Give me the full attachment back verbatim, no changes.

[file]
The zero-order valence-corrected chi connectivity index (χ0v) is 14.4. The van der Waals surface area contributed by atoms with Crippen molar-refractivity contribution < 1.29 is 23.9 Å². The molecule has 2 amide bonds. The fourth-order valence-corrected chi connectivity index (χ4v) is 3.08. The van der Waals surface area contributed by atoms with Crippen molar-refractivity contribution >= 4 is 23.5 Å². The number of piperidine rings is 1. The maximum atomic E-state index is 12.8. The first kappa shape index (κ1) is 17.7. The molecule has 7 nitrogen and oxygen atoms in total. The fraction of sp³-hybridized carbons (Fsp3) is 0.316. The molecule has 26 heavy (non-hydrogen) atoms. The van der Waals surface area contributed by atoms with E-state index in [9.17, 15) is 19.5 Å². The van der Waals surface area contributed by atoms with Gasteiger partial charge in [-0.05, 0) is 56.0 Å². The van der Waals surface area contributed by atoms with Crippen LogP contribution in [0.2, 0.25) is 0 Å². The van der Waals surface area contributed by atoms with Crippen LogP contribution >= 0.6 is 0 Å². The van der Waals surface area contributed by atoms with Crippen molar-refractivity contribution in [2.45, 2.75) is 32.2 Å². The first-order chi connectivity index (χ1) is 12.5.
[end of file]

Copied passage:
The zero-order valence-corrected chi connectivity index (χ0v) is 14.4. The van der Waals surface area contributed by atoms with Crippen molar-refractivity contribution < 1.29 is 23.9 Å². The molecule has 2 amide bonds. The fourth-order valence-corrected chi connectivity index (χ4v) is 3.08. The van der Waals surface area contributed by atoms with Crippen molar-refractivity contribution >= 4 is 23.5 Å². The number of piperidine rings is 1. The maximum atomic E-state index is 12.8. The first kappa shape index (κ1) is 17.7. The molecule has 7 nitrogen and oxygen atoms in total. The fraction of sp³-hybridized carbons (Fsp3) is 0.316. The molecule has 26 heavy (non-hydrogen) atoms. The van der Waals surface area contributed by atoms with E-state index in [9.17, 15) is 19.5 Å². The van der Waals surface area contributed by atoms with Gasteiger partial charge in [-0.05, 0) is 56.0 Å². The van der Waals surface area contributed by atoms with Crippen LogP contribution in [0.2, 0.25) is 0 Å². The van der Waals surface area contributed by atoms with Crippen LogP contribution >= 0.6 is 0 Å². The van der Waals surface area contributed by atoms with Crippen molar-refractivity contribution in [2.45, 2.75) is 32.2 Å². The first-order chi connectivity index (χ1) is 12.5.